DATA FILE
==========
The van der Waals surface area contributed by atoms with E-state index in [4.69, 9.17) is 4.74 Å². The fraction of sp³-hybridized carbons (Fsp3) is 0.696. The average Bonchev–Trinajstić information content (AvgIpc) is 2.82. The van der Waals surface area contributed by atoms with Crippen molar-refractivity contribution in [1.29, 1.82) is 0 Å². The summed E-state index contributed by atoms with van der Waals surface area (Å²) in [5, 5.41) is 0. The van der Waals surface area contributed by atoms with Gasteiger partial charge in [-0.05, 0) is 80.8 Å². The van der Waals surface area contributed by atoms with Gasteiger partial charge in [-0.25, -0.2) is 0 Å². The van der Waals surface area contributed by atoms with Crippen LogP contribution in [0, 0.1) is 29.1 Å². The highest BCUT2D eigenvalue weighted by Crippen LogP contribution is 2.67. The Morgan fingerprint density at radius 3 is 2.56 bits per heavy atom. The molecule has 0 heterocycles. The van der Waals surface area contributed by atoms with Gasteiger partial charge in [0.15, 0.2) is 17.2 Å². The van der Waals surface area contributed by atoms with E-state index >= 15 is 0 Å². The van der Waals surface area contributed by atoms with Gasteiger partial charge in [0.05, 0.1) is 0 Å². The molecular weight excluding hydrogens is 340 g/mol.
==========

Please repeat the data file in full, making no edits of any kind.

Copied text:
The van der Waals surface area contributed by atoms with E-state index in [4.69, 9.17) is 4.74 Å². The fraction of sp³-hybridized carbons (Fsp3) is 0.696. The average Bonchev–Trinajstić information content (AvgIpc) is 2.82. The van der Waals surface area contributed by atoms with Crippen molar-refractivity contribution in [1.29, 1.82) is 0 Å². The summed E-state index contributed by atoms with van der Waals surface area (Å²) in [5, 5.41) is 0. The van der Waals surface area contributed by atoms with Gasteiger partial charge in [-0.05, 0) is 80.8 Å². The van der Waals surface area contributed by atoms with Gasteiger partial charge in [-0.25, -0.2) is 0 Å². The van der Waals surface area contributed by atoms with Crippen LogP contribution in [0, 0.1) is 29.1 Å². The highest BCUT2D eigenvalue weighted by Crippen LogP contribution is 2.67. The Morgan fingerprint density at radius 3 is 2.56 bits per heavy atom. The molecule has 0 heterocycles. The van der Waals surface area contributed by atoms with Gasteiger partial charge in [0.15, 0.2) is 17.2 Å². The van der Waals surface area contributed by atoms with E-state index >= 15 is 0 Å². The van der Waals surface area contributed by atoms with Gasteiger partial charge in [0.05, 0.1) is 0 Å². The molecular weight excluding hydrogens is 340 g/mol.